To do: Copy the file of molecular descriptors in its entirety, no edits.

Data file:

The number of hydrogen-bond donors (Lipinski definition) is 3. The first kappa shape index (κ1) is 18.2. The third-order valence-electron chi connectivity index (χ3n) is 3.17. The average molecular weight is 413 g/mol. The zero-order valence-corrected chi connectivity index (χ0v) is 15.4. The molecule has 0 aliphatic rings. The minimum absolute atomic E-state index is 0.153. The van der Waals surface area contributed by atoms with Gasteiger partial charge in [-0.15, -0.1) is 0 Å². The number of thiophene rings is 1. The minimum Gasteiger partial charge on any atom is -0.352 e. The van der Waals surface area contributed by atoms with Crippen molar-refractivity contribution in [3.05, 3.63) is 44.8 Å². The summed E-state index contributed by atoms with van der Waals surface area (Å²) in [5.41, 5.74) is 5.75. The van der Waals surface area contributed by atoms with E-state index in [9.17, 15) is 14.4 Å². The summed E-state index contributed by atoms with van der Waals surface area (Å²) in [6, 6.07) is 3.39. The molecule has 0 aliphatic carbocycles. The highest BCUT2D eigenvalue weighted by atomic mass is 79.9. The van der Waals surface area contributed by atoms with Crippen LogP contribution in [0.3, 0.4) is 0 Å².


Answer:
The number of hydrogen-bond donors (Lipinski definition) is 3. The first kappa shape index (κ1) is 18.2. The third-order valence-electron chi connectivity index (χ3n) is 3.17. The average molecular weight is 413 g/mol. The zero-order valence-corrected chi connectivity index (χ0v) is 15.4. The molecule has 0 aliphatic rings. The minimum absolute atomic E-state index is 0.153. The van der Waals surface area contributed by atoms with Gasteiger partial charge in [-0.15, -0.1) is 0 Å². The number of thiophene rings is 1. The minimum Gasteiger partial charge on any atom is -0.352 e. The van der Waals surface area contributed by atoms with Crippen molar-refractivity contribution in [3.05, 3.63) is 44.8 Å². The summed E-state index contributed by atoms with van der Waals surface area (Å²) in [5.41, 5.74) is 5.75. The van der Waals surface area contributed by atoms with E-state index in [9.17, 15) is 14.4 Å². The summed E-state index contributed by atoms with van der Waals surface area (Å²) in [6, 6.07) is 3.39. The molecule has 0 aliphatic carbocycles. The highest BCUT2D eigenvalue weighted by atomic mass is 79.9. The van der Waals surface area contributed by atoms with Crippen LogP contribution in [0.3, 0.4) is 0 Å².